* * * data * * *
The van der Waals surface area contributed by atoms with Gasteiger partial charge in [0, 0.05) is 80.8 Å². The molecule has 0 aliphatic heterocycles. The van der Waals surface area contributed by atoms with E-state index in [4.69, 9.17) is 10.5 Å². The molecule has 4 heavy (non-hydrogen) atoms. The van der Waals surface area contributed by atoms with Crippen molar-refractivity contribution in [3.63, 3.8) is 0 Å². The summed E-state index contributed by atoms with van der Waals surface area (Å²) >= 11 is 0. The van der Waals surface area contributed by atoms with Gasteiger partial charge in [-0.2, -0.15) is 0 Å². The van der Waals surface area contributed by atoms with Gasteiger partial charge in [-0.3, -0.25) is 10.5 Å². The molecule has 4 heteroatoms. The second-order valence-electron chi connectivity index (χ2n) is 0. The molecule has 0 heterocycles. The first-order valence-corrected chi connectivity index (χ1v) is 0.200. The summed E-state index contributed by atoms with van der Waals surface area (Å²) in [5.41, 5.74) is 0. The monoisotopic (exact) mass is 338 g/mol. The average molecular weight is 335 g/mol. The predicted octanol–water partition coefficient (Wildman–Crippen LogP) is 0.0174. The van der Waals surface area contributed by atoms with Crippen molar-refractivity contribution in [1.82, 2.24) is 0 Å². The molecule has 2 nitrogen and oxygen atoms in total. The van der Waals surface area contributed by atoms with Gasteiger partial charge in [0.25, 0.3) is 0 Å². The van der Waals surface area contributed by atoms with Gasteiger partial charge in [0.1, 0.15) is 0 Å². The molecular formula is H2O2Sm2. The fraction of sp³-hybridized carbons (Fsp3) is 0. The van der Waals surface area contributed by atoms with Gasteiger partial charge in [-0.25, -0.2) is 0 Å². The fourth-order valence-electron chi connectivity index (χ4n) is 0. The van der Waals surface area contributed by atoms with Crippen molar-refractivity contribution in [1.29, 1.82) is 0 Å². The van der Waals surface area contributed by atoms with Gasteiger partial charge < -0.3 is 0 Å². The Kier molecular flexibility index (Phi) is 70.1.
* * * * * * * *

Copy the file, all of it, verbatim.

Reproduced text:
The van der Waals surface area contributed by atoms with Gasteiger partial charge in [0, 0.05) is 80.8 Å². The molecule has 0 aliphatic heterocycles. The van der Waals surface area contributed by atoms with E-state index in [4.69, 9.17) is 10.5 Å². The molecule has 4 heavy (non-hydrogen) atoms. The van der Waals surface area contributed by atoms with Crippen molar-refractivity contribution in [3.63, 3.8) is 0 Å². The summed E-state index contributed by atoms with van der Waals surface area (Å²) >= 11 is 0. The van der Waals surface area contributed by atoms with Gasteiger partial charge in [-0.2, -0.15) is 0 Å². The van der Waals surface area contributed by atoms with Gasteiger partial charge in [-0.3, -0.25) is 10.5 Å². The molecule has 4 heteroatoms. The second-order valence-electron chi connectivity index (χ2n) is 0. The molecule has 0 heterocycles. The first-order valence-corrected chi connectivity index (χ1v) is 0.200. The summed E-state index contributed by atoms with van der Waals surface area (Å²) in [5.41, 5.74) is 0. The monoisotopic (exact) mass is 338 g/mol. The average molecular weight is 335 g/mol. The predicted octanol–water partition coefficient (Wildman–Crippen LogP) is 0.0174. The van der Waals surface area contributed by atoms with Crippen molar-refractivity contribution in [1.82, 2.24) is 0 Å². The molecule has 2 nitrogen and oxygen atoms in total. The van der Waals surface area contributed by atoms with Gasteiger partial charge in [0.25, 0.3) is 0 Å². The van der Waals surface area contributed by atoms with Gasteiger partial charge in [0.1, 0.15) is 0 Å². The molecular formula is H2O2Sm2. The fraction of sp³-hybridized carbons (Fsp3) is 0. The van der Waals surface area contributed by atoms with Gasteiger partial charge in [-0.25, -0.2) is 0 Å². The fourth-order valence-electron chi connectivity index (χ4n) is 0. The van der Waals surface area contributed by atoms with Crippen molar-refractivity contribution in [1.29, 1.82) is 0 Å². The van der Waals surface area contributed by atoms with Gasteiger partial charge < -0.3 is 0 Å². The Kier molecular flexibility index (Phi) is 70.1.